Encouraging and supporting citizen journalism in Nepal
Ah! My back hurts”, she murmured typing the report with one hand while nursing the baby on the other. A moment later, hearing her husband complain about the pile of not ironed clothes, she shut her laptop. Recently, she had found a great job with an impressive pay check. But her family was unable to appreciate her new position.
“She is a woman. She needs to know her priorities, now that she has taken up the load, let her handle it,” he exclaimed furiously drinking a cup of tea that was served to him in the morning. He didn’t know how that cup of tea was made. Little did he register that his wife had to wake up at five am everyday just to make it. It didn’t matter if she had high fever or a cramped leg; she always had to get a packet of milk from the shop. For him, waking up to the smell of hot brewing tea in the morning was as natural as the sun shining from the east.
Preparing a cup of tea is no work for someone who always has a cup waiting for him.
“Why does she need to go out for work? She has a small child to take care of and her husband is handling the money business,” claimed her family. But no one ever questioned the father about his responsibility towards the child.
Gender division in labour has been a central feature of gender inequality in our society. Socially constructed identities have compelled household division of labour to remain highly partial. Despite a few changes in gender norms in the last few decades, men are still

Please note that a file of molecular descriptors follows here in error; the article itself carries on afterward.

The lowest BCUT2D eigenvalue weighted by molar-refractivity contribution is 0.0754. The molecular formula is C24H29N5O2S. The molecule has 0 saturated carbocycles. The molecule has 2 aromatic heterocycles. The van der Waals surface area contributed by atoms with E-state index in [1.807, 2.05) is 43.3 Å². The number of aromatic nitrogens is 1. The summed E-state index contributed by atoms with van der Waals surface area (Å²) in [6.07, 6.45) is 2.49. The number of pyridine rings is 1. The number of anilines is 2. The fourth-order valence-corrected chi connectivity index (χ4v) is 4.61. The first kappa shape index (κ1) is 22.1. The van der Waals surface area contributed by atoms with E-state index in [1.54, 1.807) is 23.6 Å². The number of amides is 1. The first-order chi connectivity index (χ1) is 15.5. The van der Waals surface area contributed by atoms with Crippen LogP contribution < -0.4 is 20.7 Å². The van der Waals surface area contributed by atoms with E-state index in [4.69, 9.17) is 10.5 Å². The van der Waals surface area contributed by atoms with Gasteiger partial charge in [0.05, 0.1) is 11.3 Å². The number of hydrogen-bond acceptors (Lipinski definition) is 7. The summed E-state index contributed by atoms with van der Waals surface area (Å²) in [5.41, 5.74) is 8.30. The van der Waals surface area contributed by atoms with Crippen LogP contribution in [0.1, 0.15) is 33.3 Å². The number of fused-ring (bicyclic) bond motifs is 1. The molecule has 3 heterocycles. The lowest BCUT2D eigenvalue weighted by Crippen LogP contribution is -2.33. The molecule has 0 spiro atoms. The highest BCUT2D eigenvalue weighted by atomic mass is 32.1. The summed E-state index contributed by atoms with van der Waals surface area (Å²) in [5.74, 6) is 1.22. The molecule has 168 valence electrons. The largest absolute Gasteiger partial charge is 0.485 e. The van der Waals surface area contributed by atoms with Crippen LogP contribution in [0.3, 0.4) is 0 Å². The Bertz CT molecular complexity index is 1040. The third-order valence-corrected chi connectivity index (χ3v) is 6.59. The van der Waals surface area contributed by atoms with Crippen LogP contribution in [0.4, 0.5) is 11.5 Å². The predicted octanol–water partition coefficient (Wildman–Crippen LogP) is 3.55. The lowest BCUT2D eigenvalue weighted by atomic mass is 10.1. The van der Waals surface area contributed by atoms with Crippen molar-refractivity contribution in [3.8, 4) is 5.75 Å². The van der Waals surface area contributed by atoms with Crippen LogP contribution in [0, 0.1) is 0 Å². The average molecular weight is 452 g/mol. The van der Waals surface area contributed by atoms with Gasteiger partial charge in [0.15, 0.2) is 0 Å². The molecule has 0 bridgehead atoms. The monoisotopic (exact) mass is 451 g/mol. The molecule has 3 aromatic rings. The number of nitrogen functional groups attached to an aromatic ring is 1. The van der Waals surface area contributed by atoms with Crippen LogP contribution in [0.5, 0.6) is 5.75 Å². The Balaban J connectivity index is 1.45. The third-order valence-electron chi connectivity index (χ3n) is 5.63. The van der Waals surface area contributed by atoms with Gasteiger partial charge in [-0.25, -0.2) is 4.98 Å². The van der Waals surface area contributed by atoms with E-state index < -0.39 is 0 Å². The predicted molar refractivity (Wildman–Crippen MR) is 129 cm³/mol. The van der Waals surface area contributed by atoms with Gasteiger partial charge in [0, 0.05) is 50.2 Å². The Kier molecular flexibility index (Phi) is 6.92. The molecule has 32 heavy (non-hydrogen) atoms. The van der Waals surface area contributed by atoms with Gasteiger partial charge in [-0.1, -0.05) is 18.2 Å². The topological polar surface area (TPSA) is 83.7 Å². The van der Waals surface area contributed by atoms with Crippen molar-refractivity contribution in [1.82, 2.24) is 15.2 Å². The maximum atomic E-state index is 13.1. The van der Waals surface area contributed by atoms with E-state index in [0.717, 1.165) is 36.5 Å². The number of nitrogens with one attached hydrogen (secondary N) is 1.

considered the primary breadwinners of the house. And women still shoulder the overwhelming burden of household tasks.
Valuing the time spent by women in domestic work more than her paid work, doubles the burden for working women, having to do a large amount of household works as well as paid work. Unequal division of labour in the household has a profound effect on every woman’s employment and career. Despite their entry into paid jobs, women still carry out more domestic work than men, limiting their ability to act on an equal footing within the workplace.
It is important to devise a society where men’s involvement in children’s lives and household chores is valued. The stereotype of mother being the nurturer and father being the provider have to be broken. A society can only progress when there is greater equality. For which men will need to reallocate their time towards housework. By doing some household work together men and women can both gain more time for other pursuits.
Even if women gain more economic power, until cultural and economic forces promote gender equality, changes in the division of labour will be insignificant. Gender equality implies not only equal distribution of work load between men and women in all domains of society. It is also about qualitative aspects, ensuring that the knowledge and experiences of citizens are used to promote progress in all aspects of our society.
She couldn’t complete her report that morning. Not because she was incapable of doing it but apparently ironing her husband’s clothes was much more urgent. Somewhere between trying to maintain the balance between her house and career, she lost herself. She forgot to breathe; she lived for others and not for herself.
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